CRA urges Kakamega residents to abide by the gender threshold requirement in the election
Written by John Kabaka
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Kakamega County residents at the Kakamega Social Hall where they enaged in discussions with the Commission on Revenue Allocation. [Photos | John Kabaka | West Fm]
The Commission on Revenue Allocation (CRA) warns that electing more than 67 percent of one gender to the legislature would have far reaching budgetary implications to county and central government.
CRA advisor Dulacha Barako says if Kenyans will not elect 33 percent women to parliament and county assemblies, the constitution will be applied and an equivalent number of women will be nominated to meet the law threshold.
He says although the situation is taken care off at the senate with 22 slots earmarked for nomination, the problem could arise in parliament where nominations are not provided for.
He told a county stakeholders meeting at the Kakamega Social Hall that meeting the two-third rule was mandatory adding should the country fail to elect 33 percent of either gender into the 290-chamber parliament, then the full force of the rule will come to play and impact on the budgetary provisions at the national and county governments.
“The constitution dictates that there shall not be more than two-thirds of one gender elected to parliament, but Kenyans should also remember that if we don't fill one-third slot of either gender through elections, then we shall nominate them,” Barako declared.
He said nominating Mps to attain the gender parity would add a big strain on the government budget on the legislature, which would eventually mean that financing on other arms of the government would be cut to fund the parliament and the senate.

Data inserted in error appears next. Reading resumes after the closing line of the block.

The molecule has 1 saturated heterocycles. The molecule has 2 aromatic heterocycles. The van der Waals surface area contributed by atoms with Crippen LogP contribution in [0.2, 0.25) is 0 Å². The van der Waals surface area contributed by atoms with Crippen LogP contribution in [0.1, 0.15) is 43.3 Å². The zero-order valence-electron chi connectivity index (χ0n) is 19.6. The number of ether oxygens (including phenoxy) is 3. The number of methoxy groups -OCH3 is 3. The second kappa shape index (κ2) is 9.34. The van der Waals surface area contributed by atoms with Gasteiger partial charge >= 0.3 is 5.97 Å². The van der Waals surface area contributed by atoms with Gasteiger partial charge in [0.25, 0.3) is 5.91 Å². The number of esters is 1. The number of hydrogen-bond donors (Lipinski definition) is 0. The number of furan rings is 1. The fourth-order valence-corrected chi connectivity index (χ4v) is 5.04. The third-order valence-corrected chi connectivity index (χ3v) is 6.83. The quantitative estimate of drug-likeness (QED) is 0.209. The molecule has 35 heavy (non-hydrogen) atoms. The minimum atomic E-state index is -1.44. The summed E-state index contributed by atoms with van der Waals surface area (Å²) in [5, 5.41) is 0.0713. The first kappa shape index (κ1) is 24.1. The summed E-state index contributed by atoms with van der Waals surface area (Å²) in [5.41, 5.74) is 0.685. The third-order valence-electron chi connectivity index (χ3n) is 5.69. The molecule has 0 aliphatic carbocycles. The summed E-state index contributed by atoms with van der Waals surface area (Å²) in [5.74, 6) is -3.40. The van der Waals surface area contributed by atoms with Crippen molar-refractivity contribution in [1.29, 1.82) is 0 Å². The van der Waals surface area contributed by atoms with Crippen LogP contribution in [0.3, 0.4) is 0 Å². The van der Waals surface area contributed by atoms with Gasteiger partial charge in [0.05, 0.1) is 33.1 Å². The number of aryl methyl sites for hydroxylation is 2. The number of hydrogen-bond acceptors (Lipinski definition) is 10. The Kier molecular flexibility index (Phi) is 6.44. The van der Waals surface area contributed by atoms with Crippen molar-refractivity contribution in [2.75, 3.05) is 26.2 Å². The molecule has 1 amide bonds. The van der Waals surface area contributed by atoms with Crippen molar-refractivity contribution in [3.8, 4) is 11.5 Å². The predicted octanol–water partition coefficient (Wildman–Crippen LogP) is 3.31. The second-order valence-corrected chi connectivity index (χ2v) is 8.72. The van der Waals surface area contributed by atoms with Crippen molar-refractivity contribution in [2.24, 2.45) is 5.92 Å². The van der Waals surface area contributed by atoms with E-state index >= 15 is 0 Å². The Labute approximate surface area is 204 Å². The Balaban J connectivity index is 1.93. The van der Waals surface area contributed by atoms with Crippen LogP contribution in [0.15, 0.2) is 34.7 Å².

He said there was need for enhanced civic education and change attitude advocacy to change the age-old traditions and attitude of the society against the female gender be for the next polls.
CRA adivisor Dulacha Barako.
Barako also said that the formula used by the commission on revenue allocation was not final adding Kenyans were still free to make their input. He said the formula was still a recommendation and opinion that is yet to be exhaustively discussed by Kenyans.
He remarks came in response to protests by a section of participants at the interactive workshop voiced displeasure with the recommendation to divide the allocation according to the poverty index in the counties.
The recommendation has it that 12 percent of the revenue basket destined for the counties would be decided on according to the poverty index. Another 4 percent will be distributed according to the level of economic marginalization.
However, according to Kakamega resident George Musindi and Kakamega municipal council civic leader Robert Ponyochi, the poverty and economic marginalization vote could easily turn in to a political fund for abuse by those in power.
Ponyochi claimed that areas marginalized were mostly defined by a high poverty index and wondered whether by allocating them different revenue vote heads, the CRA was duplicating the funds.
The CRA was also taken to task over the conflict over the Busia and Bungoma counties where according to the 2009 population census by Kenya Bureau of Statistics (Kebs) results for section of Amagoro were reflected in Bungoma county instead of Busia County.
“The commission cannot deal with this issue alone, we get our figures officially from the Kebs and as such this and other areas like Turkana, Nairobi and the canceled results of countries in the North eastern province must be handled jointly with Kebs.